Unbanking the Banked

Unbanking the Banked

Despite the recent development fad to get people banked, banked people - if one is to believe savings group members in a peri-urban neighborhood of Dar Es Salaam - are becoming unbanked. 

Elizabeth is a member of a Vicoba (Village Community Bank). Her group operates much like a VSLA but does not cash out member shares annually, preferring to grow its fund over the course of many years, with partial cash-outs occurring when members have accumulated a surfeit of share capital. This particular Vicoba, Supa, has 30 members, many of whom are retired.

Elizabeth cultivates vegetables and raises poultry. She has been part of her Vicoba for three years. “Most members are like me,” she says. “We consider ourselves middle class. In my case I had a job as a schoolteacher with my salary paid through my bank account. I still have that account but ninety percent of my money is in my Vicoba.”

When I asked her why she preferred to save in a Vicoba, she pointed out that she was actually a member of four such groups, one which she started back in her village. “I never borrow from that Vicoba, I only inspire them to buy shares. I make my weekly deposits via MPESA.”

I had assumed that she had joined four groups to save as much as possible (no member may purchase more than 5 shares per meeting) and garner healthy returns. “The profits are good,” agrees Elizabeth. “We distribute dividends once per year and I am always surprised at how my money has gone to work. But that is not why I belong to four groups. I belong to many so that I may access more loans.”

She continues: “My bank will give me a loan if I make a guarantee and wait for 10 days. In each Vicoba, I can borrow three times my share value with no guarantee and can get credit instantly. This year from one Vicoba, I have borrowed $6,000 to increase my poultry business. From another, I took a similar amount to pay for my daughter’s airfare to Italy. I still owe about $8,000 in total but the new income from my poultry business makes it possible for me to pay both loans off within 9 months.”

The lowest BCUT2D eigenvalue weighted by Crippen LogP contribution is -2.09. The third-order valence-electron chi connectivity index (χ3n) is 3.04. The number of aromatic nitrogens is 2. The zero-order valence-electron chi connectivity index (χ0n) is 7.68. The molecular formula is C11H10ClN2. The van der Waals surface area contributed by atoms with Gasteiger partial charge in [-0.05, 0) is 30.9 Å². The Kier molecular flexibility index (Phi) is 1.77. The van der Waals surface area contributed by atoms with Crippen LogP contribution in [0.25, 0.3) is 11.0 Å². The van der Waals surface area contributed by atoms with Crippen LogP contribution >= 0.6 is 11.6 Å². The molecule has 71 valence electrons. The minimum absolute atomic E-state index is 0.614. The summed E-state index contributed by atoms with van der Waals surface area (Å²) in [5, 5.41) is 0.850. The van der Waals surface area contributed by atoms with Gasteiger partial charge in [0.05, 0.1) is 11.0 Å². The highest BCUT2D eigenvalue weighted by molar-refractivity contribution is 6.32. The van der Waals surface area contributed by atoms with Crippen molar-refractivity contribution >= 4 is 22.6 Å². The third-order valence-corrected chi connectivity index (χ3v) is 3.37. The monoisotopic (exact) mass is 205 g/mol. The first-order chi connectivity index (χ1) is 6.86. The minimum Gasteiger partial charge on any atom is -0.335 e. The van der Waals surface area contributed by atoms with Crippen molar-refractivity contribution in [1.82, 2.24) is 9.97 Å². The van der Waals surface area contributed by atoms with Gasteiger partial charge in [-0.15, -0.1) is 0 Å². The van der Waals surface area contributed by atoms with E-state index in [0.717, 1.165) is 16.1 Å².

Elizabeth claims that most members of Supa like the profits on shares but their main reason for maintaining membership is access to credit. “The savings services are good in all my groups. We keep tight records and are always profitable, but getting credit is even better than getting dividends. The loans are why we stay.”

Maybe it is time to segment different kinds of groups. Perhaps some might best be called borrowing groups, offering a sound reason to stop the practice of annual cashing out. These groups might prefer to swell their funds to offer longer term and larger loans to members who see credit as a group’s biggest benefit. 


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Reader Comments (2)

In the Kenya Financial Diaries, we don't have any respondents who are able to borrow $6,000 in their groups, but like this Vicoba, most consider their groups "borrowing" not "savings" groups. They tell us that merry-go-rounds are more like saving, but the only attraction of an accumulating group is to be able to borrow. Most borrow $15-30 at a time, and their annual shareouts rarely exceed $40. But, they tells us that being able to take these kinds of loans helps them meet their "obligations"--like school fees and commitments to other groups without so much strain. And for them, that's worth the cost (usually 20% interest per month).

Fri, August 2, 2013 | Julie

Hey Julie,

Remind me - are those groups all CARE, or mixed CARE and CRS, or what?

My hunch is that the attitudes (or culture) of a group is inherited both from the facilitating agency through the trainer, and from other groups. There are groups in some places that hardly borrow at all - they just save, save, save. But that's certainly not the case in Western Kenya!


Fri, August 2, 2013 | Paul Rippey

 Now, THAT'S a banking procedure!

Now, THAT'S a banking procedure!

A Study of Atypical Groups in Mali

A Study of Atypical Groups in Mali